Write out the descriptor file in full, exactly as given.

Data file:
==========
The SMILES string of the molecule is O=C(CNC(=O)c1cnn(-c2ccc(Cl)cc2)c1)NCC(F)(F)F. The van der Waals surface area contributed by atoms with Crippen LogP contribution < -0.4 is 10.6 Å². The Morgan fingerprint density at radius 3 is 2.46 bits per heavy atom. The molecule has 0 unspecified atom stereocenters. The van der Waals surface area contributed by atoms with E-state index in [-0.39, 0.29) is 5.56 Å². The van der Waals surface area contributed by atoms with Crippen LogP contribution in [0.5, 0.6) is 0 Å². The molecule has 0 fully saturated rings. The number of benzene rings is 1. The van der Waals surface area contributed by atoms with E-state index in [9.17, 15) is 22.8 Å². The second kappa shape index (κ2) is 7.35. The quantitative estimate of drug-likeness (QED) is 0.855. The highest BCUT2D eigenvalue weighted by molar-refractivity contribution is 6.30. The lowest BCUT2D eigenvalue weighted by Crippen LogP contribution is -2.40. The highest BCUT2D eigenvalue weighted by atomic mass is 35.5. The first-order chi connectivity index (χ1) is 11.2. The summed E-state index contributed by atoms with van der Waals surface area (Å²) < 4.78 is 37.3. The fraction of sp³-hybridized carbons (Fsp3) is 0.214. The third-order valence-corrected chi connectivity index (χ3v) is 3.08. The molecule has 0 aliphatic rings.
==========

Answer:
The SMILES string of the molecule is O=C(CNC(=O)c1cnn(-c2ccc(Cl)cc2)c1)NCC(F)(F)F. The van der Waals surface area contributed by atoms with Crippen LogP contribution < -0.4 is 10.6 Å². The Morgan fingerprint density at radius 3 is 2.46 bits per heavy atom. The molecule has 0 unspecified atom stereocenters. The van der Waals surface area contributed by atoms with E-state index in [-0.39, 0.29) is 5.56 Å². The van der Waals surface area contributed by atoms with Crippen LogP contribution in [0.5, 0.6) is 0 Å². The molecule has 0 fully saturated rings. The number of benzene rings is 1. The van der Waals surface area contributed by atoms with E-state index in [9.17, 15) is 22.8 Å². The second kappa shape index (κ2) is 7.35. The quantitative estimate of drug-likeness (QED) is 0.855. The highest BCUT2D eigenvalue weighted by molar-refractivity contribution is 6.30. The lowest BCUT2D eigenvalue weighted by Crippen LogP contribution is -2.40. The highest BCUT2D eigenvalue weighted by atomic mass is 35.5. The first-order chi connectivity index (χ1) is 11.2. The summed E-state index contributed by atoms with van der Waals surface area (Å²) < 4.78 is 37.3. The fraction of sp³-hybridized carbons (Fsp3) is 0.214. The third-order valence-corrected chi connectivity index (χ3v) is 3.08. The molecule has 0 aliphatic rings.